WHEN THE CHEERING STOPPED
The last years of Woodrow Wilson
Reviewed by Carolyn B. Leonard
This oldie-but-goodie laments the collapse of the League of Nations and then-president Woodrow Wilson. The message is especially timely during this presidential election year.
Wilson defeated two former US presidents, Theodore Roosevelt and William Howard Taft, to win his first election in 1912 as the twenty-eighth president of the United States. Wilson used tariff, currency and anti-trust laws to prime the pump and get the economy working in 1913. He spent 1914 through 1916 trying to keep America out of the war in Europe. However by mid 1917 in his second term, this president saw war as unavoidable. He announced the country was entering the "war to end all wars." During 1818 and 1819 he worked tirelessly to promote his peace plan and was awarded the Nobel Peace Prize. However, the Senate never ratified and the nation never joined the League.
After the war ended, in the hot September of 1919 the president, his second wife, his doctor and his secretary stumped the nation by rail to stir up support for the League of Nations. President Wilson, then past sixty and in his second term, was exhausted by World War I and his struggle to get the United States into his treaty of peace. Yet, he firmly believed that without the US in the League, there would soon be another even more critical World War. By seven votes, the treaty failed in the Senate. The President, against the warnings of his doctor, made a national tour to gain public support - 8,000 miles in 22 days. From Washington to California his train paused at every whistle stop for an appearance and then back east again as his voice grew steadily more hoarse. No microphones or loudspeakers were available and it was important to Wilson for the people to hear what he had to say.
Suddenly in Wichita, Kansas, his trip was cancelled -- just before his scheduled appearance in Oklahoma City 26 September 1919. Only his intimates knew why.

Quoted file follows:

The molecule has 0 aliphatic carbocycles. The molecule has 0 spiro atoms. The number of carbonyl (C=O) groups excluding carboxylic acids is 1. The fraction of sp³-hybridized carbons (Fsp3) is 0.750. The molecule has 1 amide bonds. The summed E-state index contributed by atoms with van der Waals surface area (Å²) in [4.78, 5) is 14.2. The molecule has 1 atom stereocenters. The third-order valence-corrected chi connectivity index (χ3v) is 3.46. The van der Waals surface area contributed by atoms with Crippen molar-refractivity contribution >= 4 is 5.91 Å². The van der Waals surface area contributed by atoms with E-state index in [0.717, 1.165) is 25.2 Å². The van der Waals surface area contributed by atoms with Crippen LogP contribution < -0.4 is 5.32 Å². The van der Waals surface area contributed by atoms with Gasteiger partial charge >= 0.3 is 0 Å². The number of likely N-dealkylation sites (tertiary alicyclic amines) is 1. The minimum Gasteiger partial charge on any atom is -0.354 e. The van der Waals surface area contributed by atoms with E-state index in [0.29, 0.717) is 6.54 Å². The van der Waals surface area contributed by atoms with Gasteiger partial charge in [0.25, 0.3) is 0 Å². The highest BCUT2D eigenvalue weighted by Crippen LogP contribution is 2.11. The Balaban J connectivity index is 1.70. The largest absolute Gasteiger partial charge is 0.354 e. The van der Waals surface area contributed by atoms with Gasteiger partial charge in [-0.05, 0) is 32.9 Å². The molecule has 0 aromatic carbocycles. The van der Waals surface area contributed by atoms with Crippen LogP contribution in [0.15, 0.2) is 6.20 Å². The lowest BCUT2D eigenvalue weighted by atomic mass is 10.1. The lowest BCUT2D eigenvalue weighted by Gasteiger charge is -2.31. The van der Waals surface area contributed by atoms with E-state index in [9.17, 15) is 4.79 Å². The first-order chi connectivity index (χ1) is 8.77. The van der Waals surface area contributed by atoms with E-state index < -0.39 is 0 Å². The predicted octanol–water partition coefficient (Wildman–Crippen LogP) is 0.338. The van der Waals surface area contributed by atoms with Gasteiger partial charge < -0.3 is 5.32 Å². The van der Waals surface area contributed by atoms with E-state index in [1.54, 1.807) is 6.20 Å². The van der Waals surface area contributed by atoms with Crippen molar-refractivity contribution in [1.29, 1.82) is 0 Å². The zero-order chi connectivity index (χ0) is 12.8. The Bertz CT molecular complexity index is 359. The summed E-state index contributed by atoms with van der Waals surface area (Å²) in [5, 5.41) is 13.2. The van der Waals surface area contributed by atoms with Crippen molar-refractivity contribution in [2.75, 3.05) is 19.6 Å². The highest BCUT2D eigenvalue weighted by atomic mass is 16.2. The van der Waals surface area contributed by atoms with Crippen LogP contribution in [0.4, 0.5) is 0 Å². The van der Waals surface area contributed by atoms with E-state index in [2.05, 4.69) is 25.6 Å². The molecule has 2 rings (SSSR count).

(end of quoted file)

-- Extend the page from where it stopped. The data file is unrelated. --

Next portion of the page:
The stroke was so debilitating that for seventeen months the President never saw ANYONE except his doctor, and no one was allowed to see him, especially not a photographer, reporter, anyone from the public or even his cabinet members and friends. No details, no explanations.
His wife, Edith Galt, (with only a second grade education) took charge of all correspondence and actions/reactions to his cabinet. She would send their requests back each day with a note (in her 2nd grade scribble) saying, "the president says ...." To this day, no one knows if the president ever saw any of the requests or if Mrs. Wilson made all the decisions. (Perhaps she was actually the first woman president?) The Wilsons detested Vice President Thomas R. Marshall and never briefed him on the situation, so he took no part in the government actions and was never advised he was only a heartbeat away from the top office. The doctor never expected the president to survive. The American public was never allowed to know the severity of the situation. Even Wilson's secretary of state, Joe Tumulty, was banned.
Still the country survived.
The next administration - Warren G. Harding - was filled with graft, theivery, misappropriation of government funds, scandals such as the Teapot Dome. Harding is seen as one of the worst presidents in American History. His early death probably saved him from impeachment over the many scandals of his administration.
and yet our country survived. There is hope, no matter who wins this election!
Wilson's illness later led to the passing of the Twenty-fifth amendment establishing procedures both for filling a vacancy in the office of the Vice President as well as responding to Presidential disabilities.
ABOUT THE AUTHOR GENE SMITH - He presented Mrs. Edith Harding as a shrew and a vindictive person although an extremely loyal and devoted wife. I loved the ending, though the author may have drawn it out a bit too much. The sorrow of seeing Wilson as a broken, haggard, bitter and defeated man was rewarded with Smith's revelation of the crowds starting to gather in front of his home, finally recognizing him as one of the great leaders of his time. This is cheering to anyone who has ever felt the sting of defeat.
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